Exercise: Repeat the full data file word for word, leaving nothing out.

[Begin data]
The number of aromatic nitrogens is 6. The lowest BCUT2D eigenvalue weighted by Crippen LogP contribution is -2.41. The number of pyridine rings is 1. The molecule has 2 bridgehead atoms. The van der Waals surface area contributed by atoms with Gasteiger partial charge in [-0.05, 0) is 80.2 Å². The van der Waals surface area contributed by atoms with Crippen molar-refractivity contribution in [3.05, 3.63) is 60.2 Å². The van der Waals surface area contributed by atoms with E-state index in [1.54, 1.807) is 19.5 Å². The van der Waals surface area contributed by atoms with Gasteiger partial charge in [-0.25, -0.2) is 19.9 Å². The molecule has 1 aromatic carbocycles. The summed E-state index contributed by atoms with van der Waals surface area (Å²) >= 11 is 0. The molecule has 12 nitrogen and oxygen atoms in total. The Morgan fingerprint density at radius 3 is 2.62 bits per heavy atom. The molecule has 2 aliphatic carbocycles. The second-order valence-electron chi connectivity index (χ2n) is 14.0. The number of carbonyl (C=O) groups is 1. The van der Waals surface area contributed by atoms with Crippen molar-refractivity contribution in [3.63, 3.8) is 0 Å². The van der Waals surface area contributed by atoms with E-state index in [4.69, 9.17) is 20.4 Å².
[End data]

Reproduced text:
The number of aromatic nitrogens is 6. The lowest BCUT2D eigenvalue weighted by Crippen LogP contribution is -2.41. The number of pyridine rings is 1. The molecule has 2 bridgehead atoms. The van der Waals surface area contributed by atoms with Gasteiger partial charge in [-0.05, 0) is 80.2 Å². The van der Waals surface area contributed by atoms with Crippen molar-refractivity contribution in [3.05, 3.63) is 60.2 Å². The van der Waals surface area contributed by atoms with E-state index in [1.54, 1.807) is 19.5 Å². The van der Waals surface area contributed by atoms with Gasteiger partial charge in [-0.25, -0.2) is 19.9 Å². The molecule has 1 aromatic carbocycles. The summed E-state index contributed by atoms with van der Waals surface area (Å²) >= 11 is 0. The molecule has 12 nitrogen and oxygen atoms in total. The Morgan fingerprint density at radius 3 is 2.62 bits per heavy atom. The molecule has 2 aliphatic carbocycles. The second-order valence-electron chi connectivity index (χ2n) is 14.0. The number of carbonyl (C=O) groups is 1. The van der Waals surface area contributed by atoms with Crippen molar-refractivity contribution in [3.63, 3.8) is 0 Å². The van der Waals surface area contributed by atoms with E-state index in [4.69, 9.17) is 20.4 Å².